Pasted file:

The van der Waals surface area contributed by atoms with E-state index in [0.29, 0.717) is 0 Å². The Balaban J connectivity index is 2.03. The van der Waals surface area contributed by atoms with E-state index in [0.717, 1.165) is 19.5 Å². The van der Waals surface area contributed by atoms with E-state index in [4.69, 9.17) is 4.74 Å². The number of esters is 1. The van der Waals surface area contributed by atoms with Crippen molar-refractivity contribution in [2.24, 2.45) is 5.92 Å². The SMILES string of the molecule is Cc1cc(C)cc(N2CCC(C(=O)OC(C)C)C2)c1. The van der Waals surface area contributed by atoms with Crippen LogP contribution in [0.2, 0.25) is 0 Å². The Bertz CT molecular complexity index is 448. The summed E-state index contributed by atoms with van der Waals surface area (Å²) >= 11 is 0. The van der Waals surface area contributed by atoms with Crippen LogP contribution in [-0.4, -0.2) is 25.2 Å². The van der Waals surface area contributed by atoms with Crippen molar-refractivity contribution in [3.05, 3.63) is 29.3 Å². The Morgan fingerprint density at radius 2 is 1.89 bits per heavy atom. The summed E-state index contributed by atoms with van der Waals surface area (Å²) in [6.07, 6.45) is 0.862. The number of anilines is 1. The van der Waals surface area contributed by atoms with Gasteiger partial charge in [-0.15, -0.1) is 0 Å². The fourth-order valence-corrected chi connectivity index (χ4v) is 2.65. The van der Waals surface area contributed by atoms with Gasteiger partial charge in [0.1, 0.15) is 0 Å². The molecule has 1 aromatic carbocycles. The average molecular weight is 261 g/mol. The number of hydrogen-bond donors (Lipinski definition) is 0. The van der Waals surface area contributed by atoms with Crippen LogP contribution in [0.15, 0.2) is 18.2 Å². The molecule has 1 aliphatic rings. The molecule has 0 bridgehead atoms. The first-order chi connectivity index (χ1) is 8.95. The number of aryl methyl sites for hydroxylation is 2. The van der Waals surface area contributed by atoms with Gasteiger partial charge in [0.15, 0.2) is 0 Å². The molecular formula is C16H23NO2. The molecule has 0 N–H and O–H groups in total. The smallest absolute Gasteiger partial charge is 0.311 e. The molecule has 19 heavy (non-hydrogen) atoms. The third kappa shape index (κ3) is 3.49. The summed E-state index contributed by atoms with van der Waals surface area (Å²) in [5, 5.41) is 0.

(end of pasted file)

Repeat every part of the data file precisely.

The van der Waals surface area contributed by atoms with E-state index in [0.29, 0.717) is 0 Å². The Balaban J connectivity index is 2.03. The van der Waals surface area contributed by atoms with E-state index in [0.717, 1.165) is 19.5 Å². The van der Waals surface area contributed by atoms with E-state index in [4.69, 9.17) is 4.74 Å². The number of esters is 1. The van der Waals surface area contributed by atoms with Crippen molar-refractivity contribution in [2.24, 2.45) is 5.92 Å². The SMILES string of the molecule is Cc1cc(C)cc(N2CCC(C(=O)OC(C)C)C2)c1. The van der Waals surface area contributed by atoms with Crippen LogP contribution in [0.2, 0.25) is 0 Å². The Bertz CT molecular complexity index is 448. The summed E-state index contributed by atoms with van der Waals surface area (Å²) >= 11 is 0. The van der Waals surface area contributed by atoms with Crippen LogP contribution in [-0.4, -0.2) is 25.2 Å². The van der Waals surface area contributed by atoms with Crippen molar-refractivity contribution in [3.05, 3.63) is 29.3 Å². The Morgan fingerprint density at radius 2 is 1.89 bits per heavy atom. The summed E-state index contributed by atoms with van der Waals surface area (Å²) in [6.07, 6.45) is 0.862. The number of anilines is 1. The van der Waals surface area contributed by atoms with Gasteiger partial charge in [-0.15, -0.1) is 0 Å². The fourth-order valence-corrected chi connectivity index (χ4v) is 2.65. The van der Waals surface area contributed by atoms with Gasteiger partial charge in [0.1, 0.15) is 0 Å². The molecule has 1 aromatic carbocycles. The average molecular weight is 261 g/mol. The number of hydrogen-bond donors (Lipinski definition) is 0. The van der Waals surface area contributed by atoms with Crippen LogP contribution in [0.15, 0.2) is 18.2 Å². The molecule has 1 aliphatic rings. The molecule has 0 bridgehead atoms. The first-order chi connectivity index (χ1) is 8.95. The number of aryl methyl sites for hydroxylation is 2. The van der Waals surface area contributed by atoms with Gasteiger partial charge in [0.15, 0.2) is 0 Å². The molecular formula is C16H23NO2. The molecule has 0 N–H and O–H groups in total. The smallest absolute Gasteiger partial charge is 0.311 e. The molecule has 19 heavy (non-hydrogen) atoms. The third kappa shape index (κ3) is 3.49. The summed E-state index contributed by atoms with van der Waals surface area (Å²) in [5, 5.41) is 0.